In my third year of teaching, I was spending my after school hours working at Arus, the social enterprise that I co-founded with three other Teach For Malaysia alumni of my cohort. It was an afterschool center that provides programming and coding classes through maker education for students from underprivileged backgrounds and high need schools. We were teaching our students how to apply the knowledge they learn in schools into software and hardware solutions. Despite having just set up, we were already working on getting our students to present at innovation exhibitions and entering competitions.
As one of the teachers who was in charge in getting my students to these events, I slowly realized that I was constantly with my boys. It was not because our center did not have girls and it was certainly not because my girls were not as capable as the boys. When I got the girls together to discuss this, they explained that the boys seemed more confident in representing the school and that the general perception was that boys were supposed to naturally be better at designing and building robots than them. This was the first time that my girls and I discussed the importance of equal representation, equal opportunities, and women’s role in the STEM field.
Around the same time, we received an invitation to enter a social challenge competition. Motivated by our conversation, the girls at Arus decided to enter the challenge. They formed a team to tackle the gender disparity they see around them through changing the mindsets of the girls in their community. At school they conducted a survey of 186 girls—none were interested in becoming an engineer. The majority of the girls they surveyed had never heard of coding and programming, but 70% were interested in joining an all-girls club. Girls in Engineering, Math & Science—or GEMS—an exclusive club just for girls was born.
GEMS started meeting right away, and soon had to limit attendance to 35 students as the computer lab was small. The founders got the girls started on code.org, an online computer science learning platform, and built a tracker to follow the girls’ progression. When their students finished a challenge, they gave rewards.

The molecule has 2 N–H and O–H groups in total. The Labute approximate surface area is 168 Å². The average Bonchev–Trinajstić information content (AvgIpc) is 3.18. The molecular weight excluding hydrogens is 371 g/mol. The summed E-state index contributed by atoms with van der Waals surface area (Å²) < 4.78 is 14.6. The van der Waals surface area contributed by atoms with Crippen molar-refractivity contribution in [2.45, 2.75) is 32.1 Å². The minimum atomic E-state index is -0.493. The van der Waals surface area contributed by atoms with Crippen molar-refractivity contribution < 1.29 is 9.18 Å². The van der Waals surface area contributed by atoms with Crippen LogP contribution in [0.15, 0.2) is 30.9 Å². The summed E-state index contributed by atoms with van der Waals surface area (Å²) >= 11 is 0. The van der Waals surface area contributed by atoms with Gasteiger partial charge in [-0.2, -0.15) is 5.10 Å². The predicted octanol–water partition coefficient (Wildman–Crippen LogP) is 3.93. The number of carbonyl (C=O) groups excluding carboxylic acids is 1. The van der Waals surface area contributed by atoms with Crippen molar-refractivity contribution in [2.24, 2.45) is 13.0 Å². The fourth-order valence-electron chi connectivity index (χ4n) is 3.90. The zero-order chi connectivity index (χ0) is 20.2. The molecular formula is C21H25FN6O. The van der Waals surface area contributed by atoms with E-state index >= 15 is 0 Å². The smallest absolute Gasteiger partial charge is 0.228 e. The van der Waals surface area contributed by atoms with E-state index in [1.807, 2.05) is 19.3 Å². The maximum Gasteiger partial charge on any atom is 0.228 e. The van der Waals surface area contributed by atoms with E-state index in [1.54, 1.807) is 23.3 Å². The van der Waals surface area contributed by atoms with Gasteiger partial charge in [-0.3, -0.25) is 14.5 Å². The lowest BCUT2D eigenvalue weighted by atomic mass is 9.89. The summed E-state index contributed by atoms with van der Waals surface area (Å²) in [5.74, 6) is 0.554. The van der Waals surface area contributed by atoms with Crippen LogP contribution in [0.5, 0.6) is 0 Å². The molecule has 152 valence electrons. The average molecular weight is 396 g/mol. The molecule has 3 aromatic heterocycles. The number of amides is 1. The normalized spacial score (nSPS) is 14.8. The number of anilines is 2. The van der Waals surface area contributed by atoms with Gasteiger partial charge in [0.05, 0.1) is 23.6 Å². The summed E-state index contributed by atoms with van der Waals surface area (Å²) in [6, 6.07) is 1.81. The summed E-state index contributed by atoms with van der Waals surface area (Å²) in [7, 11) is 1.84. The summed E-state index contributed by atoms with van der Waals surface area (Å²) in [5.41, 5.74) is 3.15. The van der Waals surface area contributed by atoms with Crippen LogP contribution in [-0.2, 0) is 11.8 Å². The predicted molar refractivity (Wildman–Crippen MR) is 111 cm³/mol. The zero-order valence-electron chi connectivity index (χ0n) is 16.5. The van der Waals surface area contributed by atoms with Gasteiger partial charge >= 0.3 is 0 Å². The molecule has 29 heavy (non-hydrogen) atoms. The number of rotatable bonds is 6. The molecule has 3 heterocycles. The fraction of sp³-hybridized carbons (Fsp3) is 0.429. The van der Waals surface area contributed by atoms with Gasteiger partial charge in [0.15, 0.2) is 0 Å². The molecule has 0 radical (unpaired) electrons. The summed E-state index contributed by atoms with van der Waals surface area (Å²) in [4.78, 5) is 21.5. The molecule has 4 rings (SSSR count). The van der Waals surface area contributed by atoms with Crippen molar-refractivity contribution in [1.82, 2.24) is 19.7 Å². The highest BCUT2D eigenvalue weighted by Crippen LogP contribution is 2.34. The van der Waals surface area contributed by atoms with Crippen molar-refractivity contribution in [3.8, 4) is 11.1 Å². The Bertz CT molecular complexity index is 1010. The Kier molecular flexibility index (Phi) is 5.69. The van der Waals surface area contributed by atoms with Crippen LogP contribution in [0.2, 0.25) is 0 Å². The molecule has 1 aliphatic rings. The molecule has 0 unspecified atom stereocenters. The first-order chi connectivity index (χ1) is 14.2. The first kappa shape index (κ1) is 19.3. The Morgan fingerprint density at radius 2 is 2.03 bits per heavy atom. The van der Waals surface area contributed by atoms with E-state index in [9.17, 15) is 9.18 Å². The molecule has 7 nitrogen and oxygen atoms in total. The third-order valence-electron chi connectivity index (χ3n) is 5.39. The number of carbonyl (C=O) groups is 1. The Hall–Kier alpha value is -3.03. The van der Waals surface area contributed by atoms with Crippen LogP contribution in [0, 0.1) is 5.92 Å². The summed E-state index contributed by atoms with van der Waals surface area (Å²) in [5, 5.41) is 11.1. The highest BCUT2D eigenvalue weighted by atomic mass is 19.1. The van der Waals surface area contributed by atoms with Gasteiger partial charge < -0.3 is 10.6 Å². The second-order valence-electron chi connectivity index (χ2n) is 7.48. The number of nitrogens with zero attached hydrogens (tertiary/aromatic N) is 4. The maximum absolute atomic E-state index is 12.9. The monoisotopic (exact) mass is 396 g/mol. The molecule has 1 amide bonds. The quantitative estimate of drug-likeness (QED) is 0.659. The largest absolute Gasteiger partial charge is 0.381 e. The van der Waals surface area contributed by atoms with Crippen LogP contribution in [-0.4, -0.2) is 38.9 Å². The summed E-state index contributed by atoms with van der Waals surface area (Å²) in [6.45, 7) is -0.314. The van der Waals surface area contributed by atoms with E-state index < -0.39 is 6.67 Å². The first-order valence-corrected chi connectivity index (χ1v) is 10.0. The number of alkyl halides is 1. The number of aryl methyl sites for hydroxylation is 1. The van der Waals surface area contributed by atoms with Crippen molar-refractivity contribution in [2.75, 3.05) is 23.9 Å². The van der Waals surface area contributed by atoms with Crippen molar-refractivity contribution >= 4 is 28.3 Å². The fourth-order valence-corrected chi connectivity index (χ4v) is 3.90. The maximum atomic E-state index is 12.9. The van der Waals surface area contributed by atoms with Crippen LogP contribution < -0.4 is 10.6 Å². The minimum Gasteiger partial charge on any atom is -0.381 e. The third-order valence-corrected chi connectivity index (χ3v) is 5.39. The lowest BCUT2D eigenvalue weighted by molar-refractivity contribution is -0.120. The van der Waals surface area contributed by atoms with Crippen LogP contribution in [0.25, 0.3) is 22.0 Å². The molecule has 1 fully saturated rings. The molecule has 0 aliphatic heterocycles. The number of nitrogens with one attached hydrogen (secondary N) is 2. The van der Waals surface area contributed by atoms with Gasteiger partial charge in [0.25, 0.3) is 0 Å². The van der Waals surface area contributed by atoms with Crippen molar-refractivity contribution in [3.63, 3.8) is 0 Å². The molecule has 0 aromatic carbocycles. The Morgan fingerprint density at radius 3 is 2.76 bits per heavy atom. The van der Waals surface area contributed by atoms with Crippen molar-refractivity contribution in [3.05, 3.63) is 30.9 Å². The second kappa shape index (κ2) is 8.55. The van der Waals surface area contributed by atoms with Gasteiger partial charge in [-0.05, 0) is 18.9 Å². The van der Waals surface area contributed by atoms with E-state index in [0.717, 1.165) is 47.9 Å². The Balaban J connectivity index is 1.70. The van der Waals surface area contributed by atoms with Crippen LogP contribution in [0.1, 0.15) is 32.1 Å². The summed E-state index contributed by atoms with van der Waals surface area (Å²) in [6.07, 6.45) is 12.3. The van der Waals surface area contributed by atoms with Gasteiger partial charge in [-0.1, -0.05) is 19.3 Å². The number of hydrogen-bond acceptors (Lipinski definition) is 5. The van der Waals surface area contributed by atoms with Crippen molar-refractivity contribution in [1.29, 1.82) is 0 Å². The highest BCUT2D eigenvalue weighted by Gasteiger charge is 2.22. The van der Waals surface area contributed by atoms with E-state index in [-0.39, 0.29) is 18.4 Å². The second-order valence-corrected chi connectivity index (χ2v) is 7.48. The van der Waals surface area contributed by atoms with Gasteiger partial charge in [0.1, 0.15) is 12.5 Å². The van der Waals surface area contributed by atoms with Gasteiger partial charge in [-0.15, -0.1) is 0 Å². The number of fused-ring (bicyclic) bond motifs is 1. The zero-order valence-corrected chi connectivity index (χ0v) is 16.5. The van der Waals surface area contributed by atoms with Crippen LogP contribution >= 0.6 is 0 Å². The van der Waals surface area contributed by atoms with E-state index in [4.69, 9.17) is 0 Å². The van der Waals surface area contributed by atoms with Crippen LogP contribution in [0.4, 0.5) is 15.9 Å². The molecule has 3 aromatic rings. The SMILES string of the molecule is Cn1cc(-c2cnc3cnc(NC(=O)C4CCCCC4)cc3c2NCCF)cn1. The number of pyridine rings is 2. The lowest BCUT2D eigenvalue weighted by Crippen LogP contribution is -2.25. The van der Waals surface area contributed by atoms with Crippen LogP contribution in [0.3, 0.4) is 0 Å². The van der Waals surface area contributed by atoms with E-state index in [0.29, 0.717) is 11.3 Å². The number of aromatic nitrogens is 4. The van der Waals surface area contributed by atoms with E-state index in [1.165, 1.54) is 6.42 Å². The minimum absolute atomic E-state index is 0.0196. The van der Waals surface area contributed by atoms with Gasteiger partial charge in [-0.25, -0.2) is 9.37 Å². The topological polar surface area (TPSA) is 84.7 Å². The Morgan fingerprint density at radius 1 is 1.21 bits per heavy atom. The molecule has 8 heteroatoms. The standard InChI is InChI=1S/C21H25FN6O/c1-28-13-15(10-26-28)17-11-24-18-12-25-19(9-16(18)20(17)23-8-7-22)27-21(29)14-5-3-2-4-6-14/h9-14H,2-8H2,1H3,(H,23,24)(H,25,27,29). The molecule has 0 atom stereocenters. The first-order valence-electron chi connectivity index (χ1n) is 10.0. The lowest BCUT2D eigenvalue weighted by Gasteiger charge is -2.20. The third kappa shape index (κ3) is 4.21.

During the final round of the social challenge competition, the founders of GEMS presented global statistics, their own findings, and their club’s activity updates in front of a panel of judges. With utmost conviction, they explained to the judges that the reason few girls pursue STEM careers is not that boys are better at science and math . The problem is that the awareness of the importance of STEM does not reach young girls, and thus deprives them of choices for future job opportunities.
As the girls were presenting, the audience cheered and laughed at all the right moments. While the judges deliberated, we participated in a session where other competitors shared what their opinions about the event. After one of the participants spoke, she pointed at my girls from the stage and told them how much she loved their idea. She happened to be an engineering student, and was one of just two girls in a class of 27. At that moment, the girls and I realized that it didn’t matter whether or not they won the competition. In eight minutes, they had instilled a sense of empowerment and possibility to other girls from other schools, who cheered and congratulated them on their presentation.
When it came time for their final pitch session, the girls began with a rendition of Que Sera Sera: “Will I be pretty? Will I be rich?” They ended their pitch by telling the crowd that they choose to be pretty with their minds and rich in their actions. GEMS was selected as the first runner up, winning RM3,000 (approximately $750) which was used to fund the club’s activities in school.
At the end of the same year, the girls brought their own inventions to an innovation exhibition. While there, one of the girls approached me, clearly offended while holding a flyer from another school’s exhibition booth. On the flyer was a picture of a mop with the tagline "A woman’s best friend: An automated mop!" My student scowled. “How can someone build something like this and call it a girl’s best friend?!”
When I began talking to the girls at Arus about female representation, I was hoping I could empower them in the field of STEM. In the process, the girls showed me (and themselves) that they can not only achieve success as programmers and engineers, they’re also able to critically analyze the culture of that field.
Today, GEMS is a permanent program at Arus, focusing on providing girls aged 9-12 how to build and control their own robots.